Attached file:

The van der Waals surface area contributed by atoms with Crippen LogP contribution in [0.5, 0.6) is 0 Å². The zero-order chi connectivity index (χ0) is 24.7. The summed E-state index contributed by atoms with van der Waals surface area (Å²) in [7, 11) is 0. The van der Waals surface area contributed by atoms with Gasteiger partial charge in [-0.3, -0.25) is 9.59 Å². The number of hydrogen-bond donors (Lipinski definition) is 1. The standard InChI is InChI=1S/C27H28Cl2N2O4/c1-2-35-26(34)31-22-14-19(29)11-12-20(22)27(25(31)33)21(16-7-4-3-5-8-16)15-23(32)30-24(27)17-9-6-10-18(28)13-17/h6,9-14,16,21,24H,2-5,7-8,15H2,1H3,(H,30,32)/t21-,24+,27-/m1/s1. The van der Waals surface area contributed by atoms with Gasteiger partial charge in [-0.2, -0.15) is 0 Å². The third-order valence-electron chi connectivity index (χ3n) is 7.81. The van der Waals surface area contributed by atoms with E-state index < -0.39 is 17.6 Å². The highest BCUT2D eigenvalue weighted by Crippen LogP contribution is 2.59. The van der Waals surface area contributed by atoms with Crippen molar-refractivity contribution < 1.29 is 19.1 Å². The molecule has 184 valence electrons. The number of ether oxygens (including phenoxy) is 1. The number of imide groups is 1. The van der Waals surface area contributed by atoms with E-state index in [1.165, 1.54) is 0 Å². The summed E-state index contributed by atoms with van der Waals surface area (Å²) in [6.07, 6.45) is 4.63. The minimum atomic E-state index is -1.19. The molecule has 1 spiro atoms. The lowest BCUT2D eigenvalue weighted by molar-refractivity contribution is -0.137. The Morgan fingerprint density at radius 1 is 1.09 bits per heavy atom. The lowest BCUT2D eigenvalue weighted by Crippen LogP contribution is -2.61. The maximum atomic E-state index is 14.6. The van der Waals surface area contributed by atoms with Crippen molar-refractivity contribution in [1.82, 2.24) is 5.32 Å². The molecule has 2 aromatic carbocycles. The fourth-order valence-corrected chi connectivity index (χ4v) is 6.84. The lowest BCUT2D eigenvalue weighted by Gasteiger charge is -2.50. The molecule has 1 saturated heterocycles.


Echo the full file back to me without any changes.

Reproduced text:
The van der Waals surface area contributed by atoms with Crippen LogP contribution in [0.5, 0.6) is 0 Å². The zero-order chi connectivity index (χ0) is 24.7. The summed E-state index contributed by atoms with van der Waals surface area (Å²) in [7, 11) is 0. The van der Waals surface area contributed by atoms with Gasteiger partial charge in [-0.3, -0.25) is 9.59 Å². The number of hydrogen-bond donors (Lipinski definition) is 1. The standard InChI is InChI=1S/C27H28Cl2N2O4/c1-2-35-26(34)31-22-14-19(29)11-12-20(22)27(25(31)33)21(16-7-4-3-5-8-16)15-23(32)30-24(27)17-9-6-10-18(28)13-17/h6,9-14,16,21,24H,2-5,7-8,15H2,1H3,(H,30,32)/t21-,24+,27-/m1/s1. The van der Waals surface area contributed by atoms with Gasteiger partial charge in [-0.2, -0.15) is 0 Å². The third-order valence-electron chi connectivity index (χ3n) is 7.81. The van der Waals surface area contributed by atoms with E-state index < -0.39 is 17.6 Å². The highest BCUT2D eigenvalue weighted by Crippen LogP contribution is 2.59. The van der Waals surface area contributed by atoms with Crippen molar-refractivity contribution < 1.29 is 19.1 Å². The molecule has 184 valence electrons. The number of ether oxygens (including phenoxy) is 1. The number of imide groups is 1. The van der Waals surface area contributed by atoms with E-state index in [1.165, 1.54) is 0 Å². The summed E-state index contributed by atoms with van der Waals surface area (Å²) in [6.07, 6.45) is 4.63. The minimum atomic E-state index is -1.19. The molecule has 1 spiro atoms. The lowest BCUT2D eigenvalue weighted by molar-refractivity contribution is -0.137. The Morgan fingerprint density at radius 1 is 1.09 bits per heavy atom. The lowest BCUT2D eigenvalue weighted by Crippen LogP contribution is -2.61. The maximum atomic E-state index is 14.6. The van der Waals surface area contributed by atoms with Crippen molar-refractivity contribution in [1.82, 2.24) is 5.32 Å². The molecule has 2 aromatic carbocycles. The fourth-order valence-corrected chi connectivity index (χ4v) is 6.84. The lowest BCUT2D eigenvalue weighted by Gasteiger charge is -2.50. The molecule has 1 saturated heterocycles.